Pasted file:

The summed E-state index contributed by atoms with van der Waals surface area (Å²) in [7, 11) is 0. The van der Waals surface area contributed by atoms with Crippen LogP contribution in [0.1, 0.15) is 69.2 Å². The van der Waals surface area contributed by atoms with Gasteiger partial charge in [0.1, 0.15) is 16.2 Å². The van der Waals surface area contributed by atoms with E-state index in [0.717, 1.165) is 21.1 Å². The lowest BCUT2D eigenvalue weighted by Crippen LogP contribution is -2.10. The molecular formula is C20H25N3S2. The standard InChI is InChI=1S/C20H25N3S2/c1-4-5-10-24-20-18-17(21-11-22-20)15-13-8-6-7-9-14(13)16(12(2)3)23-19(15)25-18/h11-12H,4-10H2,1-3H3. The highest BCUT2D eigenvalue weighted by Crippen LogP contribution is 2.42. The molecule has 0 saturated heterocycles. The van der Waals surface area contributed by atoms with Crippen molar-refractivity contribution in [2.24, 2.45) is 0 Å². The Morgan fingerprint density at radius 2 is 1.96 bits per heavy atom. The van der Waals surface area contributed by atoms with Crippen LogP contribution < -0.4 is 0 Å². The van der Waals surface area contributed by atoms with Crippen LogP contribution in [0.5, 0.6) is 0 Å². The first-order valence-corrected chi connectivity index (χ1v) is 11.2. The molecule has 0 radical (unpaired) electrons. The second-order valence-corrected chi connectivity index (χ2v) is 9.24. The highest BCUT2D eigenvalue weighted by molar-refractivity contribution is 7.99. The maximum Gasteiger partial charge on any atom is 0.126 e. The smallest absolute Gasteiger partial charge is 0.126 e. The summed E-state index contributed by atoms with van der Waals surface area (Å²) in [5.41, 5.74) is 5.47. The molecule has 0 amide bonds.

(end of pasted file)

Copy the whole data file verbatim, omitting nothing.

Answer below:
The summed E-state index contributed by atoms with van der Waals surface area (Å²) in [7, 11) is 0. The van der Waals surface area contributed by atoms with Crippen LogP contribution in [0.1, 0.15) is 69.2 Å². The van der Waals surface area contributed by atoms with Gasteiger partial charge in [0.1, 0.15) is 16.2 Å². The van der Waals surface area contributed by atoms with E-state index in [0.717, 1.165) is 21.1 Å². The lowest BCUT2D eigenvalue weighted by Crippen LogP contribution is -2.10. The molecular formula is C20H25N3S2. The standard InChI is InChI=1S/C20H25N3S2/c1-4-5-10-24-20-18-17(21-11-22-20)15-13-8-6-7-9-14(13)16(12(2)3)23-19(15)25-18/h11-12H,4-10H2,1-3H3. The highest BCUT2D eigenvalue weighted by Crippen LogP contribution is 2.42. The molecule has 0 saturated heterocycles. The van der Waals surface area contributed by atoms with Crippen molar-refractivity contribution in [2.24, 2.45) is 0 Å². The Morgan fingerprint density at radius 2 is 1.96 bits per heavy atom. The van der Waals surface area contributed by atoms with Crippen LogP contribution < -0.4 is 0 Å². The van der Waals surface area contributed by atoms with Crippen LogP contribution in [0.5, 0.6) is 0 Å². The first-order valence-corrected chi connectivity index (χ1v) is 11.2. The molecule has 0 radical (unpaired) electrons. The second-order valence-corrected chi connectivity index (χ2v) is 9.24. The highest BCUT2D eigenvalue weighted by molar-refractivity contribution is 7.99. The maximum Gasteiger partial charge on any atom is 0.126 e. The smallest absolute Gasteiger partial charge is 0.126 e. The summed E-state index contributed by atoms with van der Waals surface area (Å²) in [5.41, 5.74) is 5.47. The molecule has 0 amide bonds.